Confessions of a low power addict
I’ll admit it. I’m a low-power addict. I enjoy wringing every unnecessary milliamp out of my designs, or at least as many as budget and schedule permit. I’ve gotten pretty good at it.
It all started several years ago on a medical device project that started out just like any other. Requirements were dictated, electrical components were selected, battery budgets analyzed, and eventually schematics and a PCB were developed. The embedded software was architected and implemented. The PCBs arrived and the first tests of the product ensued.
That's when we discovered our power problem. The device needed to operate for 14 hours before being recharged. The best initial tests revealed that it only lasted about 4.5.
What went wrong? It turned out that the mechanical design team didn't like the battery's size. It was too big for their Star Trek-era design concept. Quietly, and against the few objections they received, they had changed it -- without consulting the electrical team.
The beauty of it all was that all aspects of this project were being done in parallel, which meant that everything, including production tools, all showed up at once. Once we got to the product testing stage, that was it; there was no going back and no budget to change the hardware. We were stuck with the mismatch. The 9.5 hour operational gap would have to be closed in software.
Was it even possible? What can possibly be done in software to squeeze enough battery life out of the device to last 3 times as long?
It turns out that a software developer has far more control over how energy is used in an embedded system than one might think. Energy savings start with the selection of proper software architecture. Round robin or polling methodologies are inefficient and waste energy. They need to be the first things that go. Interrupt driven techniques need to replace them.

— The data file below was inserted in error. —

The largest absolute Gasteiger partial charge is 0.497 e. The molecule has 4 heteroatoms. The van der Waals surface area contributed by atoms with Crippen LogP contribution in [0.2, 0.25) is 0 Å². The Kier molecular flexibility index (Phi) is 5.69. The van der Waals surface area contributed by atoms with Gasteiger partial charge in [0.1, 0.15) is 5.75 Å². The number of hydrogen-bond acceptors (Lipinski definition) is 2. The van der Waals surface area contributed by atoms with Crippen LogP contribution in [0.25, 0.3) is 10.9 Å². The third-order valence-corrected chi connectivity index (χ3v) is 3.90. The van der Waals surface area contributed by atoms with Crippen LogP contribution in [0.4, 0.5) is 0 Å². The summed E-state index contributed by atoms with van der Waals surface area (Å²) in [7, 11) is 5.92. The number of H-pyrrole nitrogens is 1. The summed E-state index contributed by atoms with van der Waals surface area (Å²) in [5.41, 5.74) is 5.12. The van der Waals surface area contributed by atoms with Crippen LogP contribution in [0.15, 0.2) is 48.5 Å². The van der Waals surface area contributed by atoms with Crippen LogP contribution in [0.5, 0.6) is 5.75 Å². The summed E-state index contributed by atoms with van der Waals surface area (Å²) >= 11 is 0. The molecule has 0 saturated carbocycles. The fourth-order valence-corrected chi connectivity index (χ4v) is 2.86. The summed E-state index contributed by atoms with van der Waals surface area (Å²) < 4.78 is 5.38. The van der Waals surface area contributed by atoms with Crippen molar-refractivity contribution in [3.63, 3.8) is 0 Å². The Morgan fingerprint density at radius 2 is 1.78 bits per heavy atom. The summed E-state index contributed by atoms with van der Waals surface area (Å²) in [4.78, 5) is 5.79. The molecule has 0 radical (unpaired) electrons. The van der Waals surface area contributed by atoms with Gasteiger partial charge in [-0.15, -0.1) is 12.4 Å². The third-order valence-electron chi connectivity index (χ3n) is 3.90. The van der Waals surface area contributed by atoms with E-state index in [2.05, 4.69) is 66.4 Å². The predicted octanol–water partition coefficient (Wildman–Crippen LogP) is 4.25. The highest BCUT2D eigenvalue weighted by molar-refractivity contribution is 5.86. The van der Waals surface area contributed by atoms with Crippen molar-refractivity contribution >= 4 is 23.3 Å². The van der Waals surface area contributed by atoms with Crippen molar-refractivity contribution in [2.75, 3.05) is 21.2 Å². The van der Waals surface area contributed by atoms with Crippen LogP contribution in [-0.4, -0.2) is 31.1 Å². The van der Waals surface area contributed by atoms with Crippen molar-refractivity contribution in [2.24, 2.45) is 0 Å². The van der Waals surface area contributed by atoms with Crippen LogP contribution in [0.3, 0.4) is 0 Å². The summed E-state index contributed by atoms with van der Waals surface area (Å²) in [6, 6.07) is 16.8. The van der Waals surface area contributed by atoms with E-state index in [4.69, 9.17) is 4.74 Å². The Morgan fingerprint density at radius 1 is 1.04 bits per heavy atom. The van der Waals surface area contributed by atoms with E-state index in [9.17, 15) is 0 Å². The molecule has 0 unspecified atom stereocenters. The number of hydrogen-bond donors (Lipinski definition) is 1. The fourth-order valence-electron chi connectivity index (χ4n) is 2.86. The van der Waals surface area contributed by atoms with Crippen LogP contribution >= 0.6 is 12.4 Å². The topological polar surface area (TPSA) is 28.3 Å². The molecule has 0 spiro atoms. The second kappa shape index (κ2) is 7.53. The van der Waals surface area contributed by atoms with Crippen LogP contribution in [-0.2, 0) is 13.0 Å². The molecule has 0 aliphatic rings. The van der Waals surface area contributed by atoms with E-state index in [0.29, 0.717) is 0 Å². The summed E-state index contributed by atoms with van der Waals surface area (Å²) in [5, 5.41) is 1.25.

Using an event-driven architecture, though, will only save energy if a low power mode is used during idle processor time. Modern day processors have a plethora of low power modes available, but they are not as simple or easy to use as one might think. They are a complex labyrinth of state transitions, wake events, and recovery times. Choose poorly and that could spell the end of any real-time behavior in your system.
Software architecture and low power modes are just the tip of the iceberg! Silicon vendors have been busy racing to see who can design in the lowest energy states. Implementing advanced techniques such as clock scaling, sleep-on-exit, and autonomous peripherals they can watch the energy usage drop. After a while, it starts to become addicting. How low-energy can a design go? What if DMA is used? Can compiler optimizations help?
Using these mentioned techniques as well as others, we were ultimately able to extend the product's 4.5 hour battery life to 14.5 hours! But this heady success was only the beginning of my fascination with low power. Rapidly advancing technologies and the demand for battery-operated sensor devices for the Internet of Things have since only added fuel to that fire. Low power design isn’t as simple as it once was, but understanding subtle details in the architecture and the implementation can be the difference between a successful or failed product.
So, I'm hooked. If low power design techniques are also of interest to you, whether it’s for your next project or simply something you find fascinating, consider attending my "Squeezing the Most out of Battery Life using the ARM Cortex-M Processor" presentation on Thursday May 6th at the Embedded Systems Conference in Boston. This 40-minute session will not only explore the questions I asked above, it will also review the fundamentals of low power design and measurement, energy profiles, and battery budgets along with providing real-world examples and sample code. Come and get your low-power "fix."
Jacob Beningo is a Certified Software Development Professional (CSDP) whose expertise is in embedded software. He works with companies to decrease costs and time to market while maintaining a quality and robust product. Feel free to contact him at firstname.lastname@example.org, at his website www.beningo.com, and sign-up for his monthly Embedded Bytes Newsletter here.
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